## Monday, January 4, 2021

### The Myth of Simple Interest on Loans

A persistent myth is that you don’t pay compound interest on installment loans, such as mortgages, car loans, and other personal loans.  I’ll show that this is nonsense.

One example of this myth comes from an Investopedia article on car loans: “Auto loans include simple interest costs, not compound interest.”  The reasoning is that if your payments cover all the interest that accrues each payment period, then there is no opportunity to build interest on top of interest.

However, money is fungible.  Why can’t we think of each payment as going against principal and leaving the interest owing?  Then there would be interest building on top of interest.  We could also think of payments applied proportionally.  For example, if a payment represents 5% of the remaining amount owed, we could think of the payment covering 5% of the remaining principal and 5% of accrued interest.  This proportional method is the most useful way to think about how payments apply, but arguing about which way of thinking about payments seems most correct won’t get us anywhere.

Let’s look at a practical question.  How much do you benefit when you make an extra payment against a loan?  Suppose you have a 4-year \$30,000 car loan at 6%.  The monthly payment works out to \$704.55.  After a year of payments, your remaining debt will be \$23,159.31.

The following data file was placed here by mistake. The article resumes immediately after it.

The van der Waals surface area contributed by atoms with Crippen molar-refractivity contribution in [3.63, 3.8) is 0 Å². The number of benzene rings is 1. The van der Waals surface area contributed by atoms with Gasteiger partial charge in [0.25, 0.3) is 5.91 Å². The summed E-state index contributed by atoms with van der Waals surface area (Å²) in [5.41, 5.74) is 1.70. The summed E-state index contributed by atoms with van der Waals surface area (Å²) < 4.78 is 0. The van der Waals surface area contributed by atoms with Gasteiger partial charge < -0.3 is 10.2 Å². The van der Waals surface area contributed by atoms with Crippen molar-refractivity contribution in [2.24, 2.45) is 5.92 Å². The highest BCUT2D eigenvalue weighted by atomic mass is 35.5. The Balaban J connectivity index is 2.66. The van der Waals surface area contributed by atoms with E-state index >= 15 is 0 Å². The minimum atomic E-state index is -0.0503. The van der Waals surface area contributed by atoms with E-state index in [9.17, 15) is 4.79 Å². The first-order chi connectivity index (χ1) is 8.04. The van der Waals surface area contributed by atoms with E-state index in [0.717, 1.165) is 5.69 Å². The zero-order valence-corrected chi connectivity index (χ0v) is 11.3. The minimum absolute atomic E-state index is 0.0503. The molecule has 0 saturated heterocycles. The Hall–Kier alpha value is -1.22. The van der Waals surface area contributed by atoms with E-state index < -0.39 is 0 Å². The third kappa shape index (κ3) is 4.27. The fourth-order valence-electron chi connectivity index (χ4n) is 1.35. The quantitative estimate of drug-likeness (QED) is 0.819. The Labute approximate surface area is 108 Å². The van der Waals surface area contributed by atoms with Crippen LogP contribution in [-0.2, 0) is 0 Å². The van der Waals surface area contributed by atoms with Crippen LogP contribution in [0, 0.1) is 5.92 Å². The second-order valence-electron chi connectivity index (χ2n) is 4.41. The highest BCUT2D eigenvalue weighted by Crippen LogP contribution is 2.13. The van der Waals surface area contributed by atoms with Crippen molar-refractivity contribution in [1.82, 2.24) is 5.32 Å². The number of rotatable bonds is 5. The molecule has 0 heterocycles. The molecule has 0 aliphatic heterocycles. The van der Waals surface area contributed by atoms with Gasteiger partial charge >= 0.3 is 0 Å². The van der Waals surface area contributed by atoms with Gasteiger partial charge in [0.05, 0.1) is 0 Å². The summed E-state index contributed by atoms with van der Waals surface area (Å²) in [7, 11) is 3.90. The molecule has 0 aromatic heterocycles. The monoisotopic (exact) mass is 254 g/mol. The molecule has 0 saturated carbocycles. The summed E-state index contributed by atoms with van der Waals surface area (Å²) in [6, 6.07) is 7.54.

What if you had put an extra \$1000 down on the car in the beginning, but you decided to leave the payments at \$704.55 per month so you’d have it paid off in less than 4 years?  Your starting debt would have been only \$29,000.  After a year of payments, the remaining debt would be \$22,097.64.

The difference between the debt after a year in the two scenarios is \$1061.68.  Somehow, you’ve saved \$61.68 instead of the \$60 that you’d expect to save with a 6% simple interest calculation.  Not coincidentally, if we compound 0.5% interest for 12 months, the annual rate is 6.168%, which exactly matches the savings you get from putting an extra \$1000 down on the car.

I’ve shown that when you make extra payments against a loan, the benefits you get are based on compound interest.  This is because you are paying compound interest on the loan.  Any useful way of looking at installment loans leads to the same conclusion: the interest compounds.